* US construction spending fell a more-than-expected 3.3% m/m in January after a downwardly revised 2.4% m/m decline in December, according to the Commerce Department. Private commercial projects fell 4.3% m/m, the most since January 1994.

* Canada's Q4 2008 GDP contracted at the fastest rate since 1991, falling at a 3.4% q/q annualized rate to C$1.32 trillion ($1.03 trillion), following Q3's downwardly revised 0.9% q/q growth, data from Statistics Canada showed. The GDP fell 1.0% m/m in December after a downwardly revised 0.7% m/m decline in November. The Bank of Canada will likely lower its key interest rate on Tuesday to a record low 0.50%, from the current 1.00%.


* The eurozone consumer-price inflation rate in February unexpectedly rose to 1.2% y/y in February, staying near January's 1.1% y/y lowest rate since July 1999.

* Eurozone manufacturing contracted at a record rate in February on collapsing export demand, with the eurozone PMI dropping to 33.5, final PMI data by Markit Economics showed, lower than both the initially reported 33.6 and January's 34.4.

* Germany's manufacturing remained in a deep contraction in February, with the German PMI at 32.1, according to final PMI data by Markit Economics, lower than the initially reported 32.2 but higher than January's 32.0.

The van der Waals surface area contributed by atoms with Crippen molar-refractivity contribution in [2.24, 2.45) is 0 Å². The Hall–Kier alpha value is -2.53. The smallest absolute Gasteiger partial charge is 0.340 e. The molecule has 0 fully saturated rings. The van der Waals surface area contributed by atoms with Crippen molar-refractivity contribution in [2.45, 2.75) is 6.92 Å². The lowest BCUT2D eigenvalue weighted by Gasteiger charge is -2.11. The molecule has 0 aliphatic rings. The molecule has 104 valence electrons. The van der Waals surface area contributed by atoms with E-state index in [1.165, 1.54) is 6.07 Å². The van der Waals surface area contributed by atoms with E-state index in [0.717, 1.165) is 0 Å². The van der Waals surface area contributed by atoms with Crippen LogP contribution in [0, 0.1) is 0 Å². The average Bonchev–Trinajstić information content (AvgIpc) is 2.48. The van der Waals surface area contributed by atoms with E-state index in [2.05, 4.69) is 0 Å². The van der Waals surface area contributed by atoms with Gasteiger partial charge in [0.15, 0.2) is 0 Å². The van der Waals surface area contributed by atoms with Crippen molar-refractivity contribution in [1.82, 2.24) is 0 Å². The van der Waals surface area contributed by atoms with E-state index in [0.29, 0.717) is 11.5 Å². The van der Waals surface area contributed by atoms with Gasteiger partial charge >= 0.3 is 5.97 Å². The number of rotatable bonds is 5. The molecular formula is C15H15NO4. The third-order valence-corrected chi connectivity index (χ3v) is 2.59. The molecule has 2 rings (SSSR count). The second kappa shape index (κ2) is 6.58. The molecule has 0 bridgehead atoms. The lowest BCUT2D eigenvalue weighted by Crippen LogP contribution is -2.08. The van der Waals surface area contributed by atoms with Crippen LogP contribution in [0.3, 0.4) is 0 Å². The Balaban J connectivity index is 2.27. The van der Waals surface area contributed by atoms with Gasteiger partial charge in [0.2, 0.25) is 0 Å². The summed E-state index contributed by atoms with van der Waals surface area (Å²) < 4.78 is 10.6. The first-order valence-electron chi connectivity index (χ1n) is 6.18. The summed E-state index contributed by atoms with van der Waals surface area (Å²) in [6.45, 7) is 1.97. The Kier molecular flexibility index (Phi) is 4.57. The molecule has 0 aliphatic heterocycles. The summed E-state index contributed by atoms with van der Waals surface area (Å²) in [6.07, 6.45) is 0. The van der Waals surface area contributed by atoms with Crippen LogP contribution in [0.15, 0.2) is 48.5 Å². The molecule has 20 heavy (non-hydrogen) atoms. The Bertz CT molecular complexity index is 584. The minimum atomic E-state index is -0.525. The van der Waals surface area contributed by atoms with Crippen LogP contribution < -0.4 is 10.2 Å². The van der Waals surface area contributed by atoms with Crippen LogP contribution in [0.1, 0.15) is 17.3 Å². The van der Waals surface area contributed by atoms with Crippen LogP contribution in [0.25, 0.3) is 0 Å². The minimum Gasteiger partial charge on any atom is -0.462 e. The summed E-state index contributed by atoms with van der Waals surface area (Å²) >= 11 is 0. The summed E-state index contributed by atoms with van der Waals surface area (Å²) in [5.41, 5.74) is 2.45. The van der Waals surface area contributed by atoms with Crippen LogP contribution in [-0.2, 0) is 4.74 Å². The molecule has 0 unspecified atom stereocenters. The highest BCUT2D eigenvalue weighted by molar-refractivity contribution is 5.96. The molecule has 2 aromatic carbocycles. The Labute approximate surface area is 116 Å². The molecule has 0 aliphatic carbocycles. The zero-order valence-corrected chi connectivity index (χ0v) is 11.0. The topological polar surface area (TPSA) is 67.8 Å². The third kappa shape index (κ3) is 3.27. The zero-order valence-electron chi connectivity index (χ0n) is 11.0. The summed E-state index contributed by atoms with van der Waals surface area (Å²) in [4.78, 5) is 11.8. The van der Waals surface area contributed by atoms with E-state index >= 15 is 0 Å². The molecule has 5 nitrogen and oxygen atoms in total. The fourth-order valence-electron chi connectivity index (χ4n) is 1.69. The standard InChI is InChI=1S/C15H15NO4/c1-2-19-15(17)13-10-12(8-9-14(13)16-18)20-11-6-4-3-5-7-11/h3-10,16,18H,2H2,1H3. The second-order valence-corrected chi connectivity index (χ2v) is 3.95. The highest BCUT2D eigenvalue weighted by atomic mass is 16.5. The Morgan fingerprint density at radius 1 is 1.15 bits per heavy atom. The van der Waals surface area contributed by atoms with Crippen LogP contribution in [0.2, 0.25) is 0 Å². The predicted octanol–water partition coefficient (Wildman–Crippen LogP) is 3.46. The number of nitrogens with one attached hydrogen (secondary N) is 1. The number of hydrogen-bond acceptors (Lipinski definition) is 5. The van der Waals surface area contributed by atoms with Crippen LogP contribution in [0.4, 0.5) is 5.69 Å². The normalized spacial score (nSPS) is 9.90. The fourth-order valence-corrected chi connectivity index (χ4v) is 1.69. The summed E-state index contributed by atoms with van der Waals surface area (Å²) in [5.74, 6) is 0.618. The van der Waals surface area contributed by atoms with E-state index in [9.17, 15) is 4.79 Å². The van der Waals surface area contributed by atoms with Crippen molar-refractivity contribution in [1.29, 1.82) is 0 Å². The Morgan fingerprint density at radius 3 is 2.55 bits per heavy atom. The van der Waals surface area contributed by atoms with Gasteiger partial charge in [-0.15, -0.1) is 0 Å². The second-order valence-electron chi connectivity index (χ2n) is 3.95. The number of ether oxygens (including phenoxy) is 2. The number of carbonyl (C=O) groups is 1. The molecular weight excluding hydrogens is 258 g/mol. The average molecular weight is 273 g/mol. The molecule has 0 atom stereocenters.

* UK manufacturing contracted for a 10th consecutive month in February, with the CIPS UK PMI falling more than expected to 34.7 from January's 35.8, the Chartered Institute of Purchasing and Supply reported.

* UK house prices in January dropped the most since at least 2001, falling 10.0% y/y to £157,000 ($223,000), Hometrack Ltd. reported. House prices declined 0.8% m/m, led by Wales.

* UK banks and building societies granted 31,000 mortgages in January, in line with December's data and close to November's decade-low of 27,000, the Bank of England said. Net consumer lending in January increased £1.1 billion ($1.6 billion), the weakest pace since 1993.

* Given deteriorating UK economic data, the Bank of England will likely cut its benchmark interest rate to a record low 0.50% on March 5, from the current 1.00%, to help counter an intensifying UK recession.

* Switzerland's manufacturing activity continued to deteriorate in February, with the SVME PMI declining to a record low 32.6 from January's 35.0, according to the Swiss Association of Purchasing and Materials Management.


* The CLSA China PMI increased to a seasonally adjusted 45.1 in February, still below the 50 reading indicating China's manufacturing contracted for a seventh month, following 42.2 in January, CLSA Asia-Pacific Markets reported.

* Japan's vehicle sales dropped 32% to 218,212 vehicles in February, the lowest level in 35 years, the Japan Automobile Dealers Association said. Toyota's sales fell 32%, Honda's fell 21% and Nissan's fell 35%.

* Southeast Asian leaders wrapped up the weekend ASEAN summit, opposing protectionism in battle against the economic downturn. They said they will coordinate policies to counter the global financial crisis.